Living with Endometriosis

Ways to live with endometriosis, Living with Endometriosis, Understanding endometriosis,

Menstrual cramps can slow you down and turn any good day into a not-so-good one. However, the pain of endometriosis can be severe and keep you away from work, family life, and other activities you enjoy. Dr. Farly Sejour at Solace Women’s Care in Conroe, Texas, wants to give you some essential information to help you live with your diagnosis.

Before we discuss some tips you can use, here is a quick refresher on what endometriosis is and the symptoms it causes.

Understanding endometriosis

Endometriosis develops when tissue that is similar to the inside lining of your uterus grows  outside the uterus. This abnormal tissue growth can cause severe pain during menstrual cramps, pain during sex, and long-term pain in the pelvis and lower back. It also causes spotting or bleeding in between menstrual periods, difficulty getting pregnant, and stomach problems, like constipation, diarrhea, bloating, and nausea.

Endometriosis affects an estimated 11 percent of the women in the United States between the ages of 15 and 44. It happens most often in women during their 30s and 40s, a time when many are trying to get pregnant.

There isn’t one known cause of the condition. Researchers believe it could be related to problems with menstrual period flow, immune system issues, genetics, hormones, or prior surgery. While you can’t prevent endometriosis, there are a few things you can do to make living with it a bit more bearable.

Ways to live with endometriosis

If you’re struggling to find comfort from the pain and stress of endometriosis, you can make a few lifestyle changes to ease the discomfort. Here are some of our favorites.

Get moving

Did you know that when you exercise, your body produces less estrogen, which may cause you to have lighter periods? Both of these factors can reduce the severity of endometriosis symptoms. Exercise also helps to reduce stress and triggers your body to release endorphins, chemicals that lessen your pain by interacting with your brain’s pain receptors.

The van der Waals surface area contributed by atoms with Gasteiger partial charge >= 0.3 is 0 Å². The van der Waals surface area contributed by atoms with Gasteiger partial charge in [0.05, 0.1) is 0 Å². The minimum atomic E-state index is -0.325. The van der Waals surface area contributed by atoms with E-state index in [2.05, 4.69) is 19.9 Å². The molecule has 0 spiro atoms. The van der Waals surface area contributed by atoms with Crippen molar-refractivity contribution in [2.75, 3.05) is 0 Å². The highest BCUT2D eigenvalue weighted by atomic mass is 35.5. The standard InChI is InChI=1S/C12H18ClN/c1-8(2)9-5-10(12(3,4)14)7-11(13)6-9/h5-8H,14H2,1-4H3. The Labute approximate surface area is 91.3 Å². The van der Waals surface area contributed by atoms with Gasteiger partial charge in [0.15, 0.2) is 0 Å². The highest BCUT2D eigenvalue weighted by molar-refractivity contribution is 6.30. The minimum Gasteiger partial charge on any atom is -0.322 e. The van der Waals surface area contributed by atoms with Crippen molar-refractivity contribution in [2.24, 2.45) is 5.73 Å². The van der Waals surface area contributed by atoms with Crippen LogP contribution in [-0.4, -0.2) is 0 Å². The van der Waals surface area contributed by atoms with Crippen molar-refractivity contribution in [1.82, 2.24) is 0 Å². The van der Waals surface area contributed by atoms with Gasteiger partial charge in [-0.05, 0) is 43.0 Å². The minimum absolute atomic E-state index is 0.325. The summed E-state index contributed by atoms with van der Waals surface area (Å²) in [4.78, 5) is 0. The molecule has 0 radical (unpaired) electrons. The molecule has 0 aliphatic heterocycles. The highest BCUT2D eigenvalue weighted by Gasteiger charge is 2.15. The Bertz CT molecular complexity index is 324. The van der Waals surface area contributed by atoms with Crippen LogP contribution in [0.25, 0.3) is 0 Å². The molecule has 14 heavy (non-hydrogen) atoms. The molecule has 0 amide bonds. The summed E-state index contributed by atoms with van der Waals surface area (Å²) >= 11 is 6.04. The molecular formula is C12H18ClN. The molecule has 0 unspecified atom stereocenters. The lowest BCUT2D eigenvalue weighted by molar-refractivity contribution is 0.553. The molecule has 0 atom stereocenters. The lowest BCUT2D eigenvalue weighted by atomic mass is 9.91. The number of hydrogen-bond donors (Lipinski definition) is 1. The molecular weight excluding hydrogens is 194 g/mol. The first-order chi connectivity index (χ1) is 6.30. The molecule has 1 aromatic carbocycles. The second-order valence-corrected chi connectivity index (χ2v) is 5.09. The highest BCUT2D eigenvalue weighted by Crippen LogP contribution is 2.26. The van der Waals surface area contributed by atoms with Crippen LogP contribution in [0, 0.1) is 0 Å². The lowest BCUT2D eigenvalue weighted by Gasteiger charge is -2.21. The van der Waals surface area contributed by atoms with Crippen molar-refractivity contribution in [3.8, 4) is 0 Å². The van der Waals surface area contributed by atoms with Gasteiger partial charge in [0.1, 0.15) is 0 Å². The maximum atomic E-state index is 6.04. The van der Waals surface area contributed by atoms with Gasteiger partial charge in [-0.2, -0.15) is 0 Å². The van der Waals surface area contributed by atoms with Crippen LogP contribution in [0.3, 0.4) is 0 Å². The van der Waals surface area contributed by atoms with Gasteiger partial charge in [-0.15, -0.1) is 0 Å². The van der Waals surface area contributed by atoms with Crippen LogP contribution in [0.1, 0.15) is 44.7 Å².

Try a low-impact routine like yoga or Pilates and a comprehensive stretching program to benefit the muscles in your pelvis. You should also find a high-intensity program like running, hiking, or biking to get the most benefits from your activity.

Manage stress levels

Stress affects every part of your body. So, if you’re experiencing times of high pressure, there is a good chance that your endometriosis pain will be worse than usual. Find stress management activities like meditation, yoga, deep breathing, and other self-care activities that you enjoy.

Try pain relievers and heat

Endometriosis pain can stop you in your tracks. Try over-the-counter pain relievers like ibuprofen, acetaminophen, or naproxen to relieve inflammation and lessen the pain from cramps. Speak to Dr. Sejour if you’re unsure of dosing.

You can also use a heating pad, hot water bottle, or a warm bath to relieve pain in your low abdomen and back.

Choose a proper diet

If you eat a lot of red meat and few fruits and vegetables, you might need to rethink your diet. Experts believe there may be a link between the amount of fat in red meats and higher levels of estrogen production, which can cause abnormal tissue growth.

Try switching up your diet to include more fruits and vegetables. Keep things like carrots and celery sticks, fresh fruits, and salads handy, and reach for them first when you need a mid-afternoon snack. Substitute fish and other foods rich in omega-3 fatty acids for red meat.

If none of these methods relieves your discomfort from endometriosis, or if you’re unsure what’s causing any severe pain and cramping during your menstrual cycle, give our office a call today or send us a message to schedule an appointment.

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